Diamond in for another bad year
posted on Mar 17, 2009 02:08AM
Gold Project: 9.39 Moz Measured and Indicated, Plus 3.5 Moz Inferred
De Beers will cope with the hard times brought on by the global financial crisis by significantly reducing output levels, costs, including jobs, and capital expenditure at its diamond mines.
Author: James Macharia
Posted: Tuesday , 17 Mar 2009
JOHANNESBURG (Reuters) -
De Beers, the world's top producer of rough diamonds, said on Monday its Namibia joint venture, Namdeb, was considering closing its mines in that country from April 1 for three months due to weak sales.
De Beers -- 45 percent held by Anglo American Plc -- has said it would cope with the hard times brought on by the global financial crisis by significantly reducing output levels, costs, including jobs, and capital expenditure at its mines.
De Beers said in February total sales for 2008 rose 1 percent to $6.9 billion.
Last month, De Beers' joint venture in Botswana, Debswana Diamond Co., also temporarily shut its mines, and De Beers is in talks with unions in South Africa to cut some 1,000 jobs.
Namdeb, owned 50-50 by Namibia's government and De Beers, was in talks with unions and other parties over the closures.
"Namdeb has put this proposal (forward) and is in discussion with unions and other parties. It is likely that if the proposal is accepted it will take effect from April 1," a spokesman for De Beers in Johannesburg told Reuters.
"For now Namdeb's mining operations continue. The mines are definitely not shut, they may be planning to do that but it may take a few weeks to implement something like that."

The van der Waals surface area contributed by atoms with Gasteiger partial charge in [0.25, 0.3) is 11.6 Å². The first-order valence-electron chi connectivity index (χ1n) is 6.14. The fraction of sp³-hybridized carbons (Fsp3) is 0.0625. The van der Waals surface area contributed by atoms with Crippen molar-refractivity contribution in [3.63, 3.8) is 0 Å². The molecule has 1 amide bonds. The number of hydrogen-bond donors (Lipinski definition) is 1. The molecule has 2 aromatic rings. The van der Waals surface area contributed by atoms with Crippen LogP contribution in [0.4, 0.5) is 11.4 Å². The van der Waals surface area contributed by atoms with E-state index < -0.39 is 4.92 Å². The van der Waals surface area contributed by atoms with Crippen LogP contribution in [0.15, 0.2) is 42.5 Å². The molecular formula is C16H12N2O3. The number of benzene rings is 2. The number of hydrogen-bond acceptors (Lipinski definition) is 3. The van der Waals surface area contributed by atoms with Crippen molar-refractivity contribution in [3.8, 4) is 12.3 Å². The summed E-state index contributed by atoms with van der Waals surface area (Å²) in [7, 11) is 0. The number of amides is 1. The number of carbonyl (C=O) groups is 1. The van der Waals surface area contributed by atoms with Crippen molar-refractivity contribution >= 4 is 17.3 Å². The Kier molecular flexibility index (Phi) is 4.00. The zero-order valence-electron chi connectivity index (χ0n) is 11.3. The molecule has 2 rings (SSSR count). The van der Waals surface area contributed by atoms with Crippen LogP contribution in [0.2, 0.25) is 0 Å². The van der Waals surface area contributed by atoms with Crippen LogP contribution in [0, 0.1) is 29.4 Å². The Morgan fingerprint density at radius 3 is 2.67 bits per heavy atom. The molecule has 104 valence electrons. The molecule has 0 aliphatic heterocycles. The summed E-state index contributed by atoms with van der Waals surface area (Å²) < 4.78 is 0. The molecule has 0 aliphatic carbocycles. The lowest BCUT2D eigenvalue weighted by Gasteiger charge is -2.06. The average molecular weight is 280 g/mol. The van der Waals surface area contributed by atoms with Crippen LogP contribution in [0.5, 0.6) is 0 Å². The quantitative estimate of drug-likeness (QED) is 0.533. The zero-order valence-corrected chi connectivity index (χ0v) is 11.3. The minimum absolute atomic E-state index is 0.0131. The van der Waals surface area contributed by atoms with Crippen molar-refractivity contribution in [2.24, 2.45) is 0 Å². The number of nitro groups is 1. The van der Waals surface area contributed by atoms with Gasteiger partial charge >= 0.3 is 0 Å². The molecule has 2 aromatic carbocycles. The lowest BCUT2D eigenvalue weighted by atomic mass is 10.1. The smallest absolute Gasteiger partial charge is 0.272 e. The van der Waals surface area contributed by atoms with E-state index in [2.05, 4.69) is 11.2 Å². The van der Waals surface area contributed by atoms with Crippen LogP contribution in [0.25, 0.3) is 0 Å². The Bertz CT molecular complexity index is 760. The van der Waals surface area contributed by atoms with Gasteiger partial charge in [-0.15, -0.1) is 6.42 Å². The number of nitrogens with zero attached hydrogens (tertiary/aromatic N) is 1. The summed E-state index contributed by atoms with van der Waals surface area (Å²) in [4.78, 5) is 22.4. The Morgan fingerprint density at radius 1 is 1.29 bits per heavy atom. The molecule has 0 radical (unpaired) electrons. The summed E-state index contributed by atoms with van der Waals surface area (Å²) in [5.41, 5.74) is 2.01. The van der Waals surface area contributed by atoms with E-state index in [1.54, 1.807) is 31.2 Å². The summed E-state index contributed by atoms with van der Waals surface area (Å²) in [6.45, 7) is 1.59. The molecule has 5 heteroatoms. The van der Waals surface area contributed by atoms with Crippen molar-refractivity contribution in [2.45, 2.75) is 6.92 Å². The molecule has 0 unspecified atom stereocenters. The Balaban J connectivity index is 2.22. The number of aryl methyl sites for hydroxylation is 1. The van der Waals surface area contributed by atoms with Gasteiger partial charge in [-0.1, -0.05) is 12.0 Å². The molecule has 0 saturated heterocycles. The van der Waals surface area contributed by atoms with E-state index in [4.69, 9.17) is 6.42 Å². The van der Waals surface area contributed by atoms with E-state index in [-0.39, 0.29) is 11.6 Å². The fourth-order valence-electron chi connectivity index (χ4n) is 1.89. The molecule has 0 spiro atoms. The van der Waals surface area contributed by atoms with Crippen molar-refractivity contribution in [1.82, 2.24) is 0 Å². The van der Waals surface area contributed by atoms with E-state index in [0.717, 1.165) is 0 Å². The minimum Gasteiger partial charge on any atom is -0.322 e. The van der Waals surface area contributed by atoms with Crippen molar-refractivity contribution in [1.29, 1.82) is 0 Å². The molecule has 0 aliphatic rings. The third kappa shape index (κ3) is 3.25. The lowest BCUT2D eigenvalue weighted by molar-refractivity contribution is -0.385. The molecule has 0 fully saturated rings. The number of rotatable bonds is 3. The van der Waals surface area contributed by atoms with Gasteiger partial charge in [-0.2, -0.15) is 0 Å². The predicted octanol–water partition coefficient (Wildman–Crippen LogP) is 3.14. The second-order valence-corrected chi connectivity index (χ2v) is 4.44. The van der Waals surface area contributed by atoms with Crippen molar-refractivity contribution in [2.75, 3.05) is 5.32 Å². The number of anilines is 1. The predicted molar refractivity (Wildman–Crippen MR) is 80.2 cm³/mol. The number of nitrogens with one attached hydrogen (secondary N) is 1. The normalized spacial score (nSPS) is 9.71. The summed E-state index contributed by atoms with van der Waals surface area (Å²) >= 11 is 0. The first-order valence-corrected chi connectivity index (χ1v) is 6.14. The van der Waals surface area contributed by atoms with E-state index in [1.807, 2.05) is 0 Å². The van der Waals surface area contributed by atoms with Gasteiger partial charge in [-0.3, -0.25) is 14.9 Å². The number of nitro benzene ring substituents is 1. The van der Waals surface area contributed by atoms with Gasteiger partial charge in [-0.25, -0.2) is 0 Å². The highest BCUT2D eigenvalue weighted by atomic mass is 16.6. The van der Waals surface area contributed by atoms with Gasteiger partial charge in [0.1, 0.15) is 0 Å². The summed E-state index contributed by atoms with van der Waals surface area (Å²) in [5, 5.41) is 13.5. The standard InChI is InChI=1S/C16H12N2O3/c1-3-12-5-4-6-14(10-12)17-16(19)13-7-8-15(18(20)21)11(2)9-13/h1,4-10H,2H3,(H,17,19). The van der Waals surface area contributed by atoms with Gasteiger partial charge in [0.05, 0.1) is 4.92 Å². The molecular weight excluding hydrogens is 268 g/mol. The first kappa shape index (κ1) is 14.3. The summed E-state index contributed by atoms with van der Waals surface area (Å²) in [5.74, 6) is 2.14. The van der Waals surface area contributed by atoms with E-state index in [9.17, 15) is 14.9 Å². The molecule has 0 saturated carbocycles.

Namdeb's spokeswoman Ndeshi Shikwambi said the workers would be paid their salaries during the production holiday.
"Production will be halted for three months by the company in order to cut costs," she said.
"The workers will be paid as normal. We have informed the minister for mines and energy and there will be a one month notice (before the closure)."
Namdeb would not lay off workers because some workers had opted to reitre early or take retirement packages, she said.
Essential services of health, safety, environment and education nature would continue, as would maintanance work.
Three of De Beers' shareholders, including Anglo, said last month they had agreed to loan the company $500 million to help it weather the economic downturn, following muted sales in 2008.
Analysts have said the performance of De Beers, which controls around 40 percent of the rough diamond market, might worsen this year as the global economic crisis hits demand.
Debswana Diamond Co., the world's biggest diamond producing company by value, shut down all its mines until at least April 14. The Damtshaa mine and Orapa No. 2 plants will be shut for the rest of the year, Gaborone-based Debswana said.
Moody's on Thursday cut the outlook for Botswana's foreign currency rating to stable from positive citing a possible lengthy downturn in demand for diamonds, the country's main source of budget and export revenue.
(Additional reporting by Paulus Ashipala in Windhoek; editing by Sue Thomas)
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